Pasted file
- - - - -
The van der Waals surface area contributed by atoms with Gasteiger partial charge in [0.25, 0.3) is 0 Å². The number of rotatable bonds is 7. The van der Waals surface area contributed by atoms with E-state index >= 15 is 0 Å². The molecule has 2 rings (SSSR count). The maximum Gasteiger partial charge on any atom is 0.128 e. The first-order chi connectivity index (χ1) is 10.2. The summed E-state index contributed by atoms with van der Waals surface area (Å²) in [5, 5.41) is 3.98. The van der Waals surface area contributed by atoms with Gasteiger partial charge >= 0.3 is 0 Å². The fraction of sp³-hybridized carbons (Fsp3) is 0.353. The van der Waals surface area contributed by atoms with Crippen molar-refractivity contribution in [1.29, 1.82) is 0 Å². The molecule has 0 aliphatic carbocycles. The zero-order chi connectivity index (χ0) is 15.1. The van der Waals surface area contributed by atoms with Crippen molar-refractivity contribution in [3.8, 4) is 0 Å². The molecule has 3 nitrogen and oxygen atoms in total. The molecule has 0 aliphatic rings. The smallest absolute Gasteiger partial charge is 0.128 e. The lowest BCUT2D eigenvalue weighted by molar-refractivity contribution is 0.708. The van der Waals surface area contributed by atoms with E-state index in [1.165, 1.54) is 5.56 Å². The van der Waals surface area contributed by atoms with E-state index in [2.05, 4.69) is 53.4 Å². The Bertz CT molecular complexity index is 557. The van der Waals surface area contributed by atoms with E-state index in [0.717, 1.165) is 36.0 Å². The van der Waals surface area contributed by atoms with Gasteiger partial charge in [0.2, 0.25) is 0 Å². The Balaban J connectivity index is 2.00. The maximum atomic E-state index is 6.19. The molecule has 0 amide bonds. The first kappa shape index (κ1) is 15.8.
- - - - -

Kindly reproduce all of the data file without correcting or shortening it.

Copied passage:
The van der Waals surface area contributed by atoms with Gasteiger partial charge in [0.25, 0.3) is 0 Å². The number of rotatable bonds is 7. The van der Waals surface area contributed by atoms with E-state index >= 15 is 0 Å². The molecule has 2 rings (SSSR count). The maximum Gasteiger partial charge on any atom is 0.128 e. The first-order chi connectivity index (χ1) is 10.2. The summed E-state index contributed by atoms with van der Waals surface area (Å²) in [5, 5.41) is 3.98. The van der Waals surface area contributed by atoms with Gasteiger partial charge >= 0.3 is 0 Å². The fraction of sp³-hybridized carbons (Fsp3) is 0.353. The van der Waals surface area contributed by atoms with Crippen molar-refractivity contribution in [1.29, 1.82) is 0 Å². The molecule has 0 aliphatic carbocycles. The zero-order chi connectivity index (χ0) is 15.1. The van der Waals surface area contributed by atoms with Crippen molar-refractivity contribution in [3.8, 4) is 0 Å². The molecule has 3 nitrogen and oxygen atoms in total. The molecule has 0 aliphatic rings. The smallest absolute Gasteiger partial charge is 0.128 e. The lowest BCUT2D eigenvalue weighted by molar-refractivity contribution is 0.708. The van der Waals surface area contributed by atoms with E-state index in [1.165, 1.54) is 5.56 Å². The van der Waals surface area contributed by atoms with E-state index in [2.05, 4.69) is 53.4 Å². The Bertz CT molecular complexity index is 557. The van der Waals surface area contributed by atoms with E-state index in [0.717, 1.165) is 36.0 Å². The van der Waals surface area contributed by atoms with Gasteiger partial charge in [0.2, 0.25) is 0 Å². The Balaban J connectivity index is 2.00. The maximum atomic E-state index is 6.19. The molecule has 0 amide bonds. The first kappa shape index (κ1) is 15.8.